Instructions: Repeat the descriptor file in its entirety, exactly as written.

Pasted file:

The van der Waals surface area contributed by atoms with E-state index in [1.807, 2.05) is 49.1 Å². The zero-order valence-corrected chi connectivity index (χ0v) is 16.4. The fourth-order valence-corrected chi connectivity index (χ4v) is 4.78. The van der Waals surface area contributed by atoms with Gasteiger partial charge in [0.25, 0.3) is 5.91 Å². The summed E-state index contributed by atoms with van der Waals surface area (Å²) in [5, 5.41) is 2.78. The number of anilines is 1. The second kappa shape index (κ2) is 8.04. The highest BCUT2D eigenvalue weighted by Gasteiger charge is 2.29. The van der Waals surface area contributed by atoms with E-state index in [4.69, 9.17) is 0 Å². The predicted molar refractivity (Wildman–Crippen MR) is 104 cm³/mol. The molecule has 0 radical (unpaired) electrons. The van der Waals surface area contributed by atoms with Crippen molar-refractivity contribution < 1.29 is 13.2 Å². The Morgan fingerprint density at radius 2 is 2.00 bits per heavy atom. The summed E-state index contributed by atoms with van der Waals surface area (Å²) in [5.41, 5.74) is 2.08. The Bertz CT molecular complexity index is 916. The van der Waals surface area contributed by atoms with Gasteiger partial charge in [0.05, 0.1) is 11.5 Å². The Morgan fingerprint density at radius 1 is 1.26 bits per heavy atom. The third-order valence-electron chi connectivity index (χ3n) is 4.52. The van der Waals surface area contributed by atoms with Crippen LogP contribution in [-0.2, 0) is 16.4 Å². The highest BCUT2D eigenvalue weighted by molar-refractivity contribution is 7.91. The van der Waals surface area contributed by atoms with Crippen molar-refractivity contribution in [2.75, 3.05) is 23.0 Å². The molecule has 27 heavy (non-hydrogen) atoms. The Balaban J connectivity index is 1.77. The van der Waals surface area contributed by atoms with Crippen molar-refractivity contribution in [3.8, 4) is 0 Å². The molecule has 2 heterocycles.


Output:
The van der Waals surface area contributed by atoms with E-state index in [1.807, 2.05) is 49.1 Å². The zero-order valence-corrected chi connectivity index (χ0v) is 16.4. The fourth-order valence-corrected chi connectivity index (χ4v) is 4.78. The van der Waals surface area contributed by atoms with Gasteiger partial charge in [0.25, 0.3) is 5.91 Å². The summed E-state index contributed by atoms with van der Waals surface area (Å²) in [5, 5.41) is 2.78. The number of anilines is 1. The second kappa shape index (κ2) is 8.04. The highest BCUT2D eigenvalue weighted by Gasteiger charge is 2.29. The van der Waals surface area contributed by atoms with E-state index in [4.69, 9.17) is 0 Å². The predicted molar refractivity (Wildman–Crippen MR) is 104 cm³/mol. The molecule has 0 radical (unpaired) electrons. The van der Waals surface area contributed by atoms with Crippen molar-refractivity contribution < 1.29 is 13.2 Å². The Morgan fingerprint density at radius 2 is 2.00 bits per heavy atom. The summed E-state index contributed by atoms with van der Waals surface area (Å²) in [5.41, 5.74) is 2.08. The Bertz CT molecular complexity index is 916. The van der Waals surface area contributed by atoms with Gasteiger partial charge in [0.05, 0.1) is 11.5 Å². The Morgan fingerprint density at radius 1 is 1.26 bits per heavy atom. The third-order valence-electron chi connectivity index (χ3n) is 4.52. The van der Waals surface area contributed by atoms with Crippen LogP contribution in [-0.2, 0) is 16.4 Å². The highest BCUT2D eigenvalue weighted by molar-refractivity contribution is 7.91. The van der Waals surface area contributed by atoms with Crippen molar-refractivity contribution in [2.75, 3.05) is 23.0 Å². The molecule has 27 heavy (non-hydrogen) atoms. The Balaban J connectivity index is 1.77. The van der Waals surface area contributed by atoms with Crippen molar-refractivity contribution in [3.8, 4) is 0 Å². The molecule has 2 heterocycles.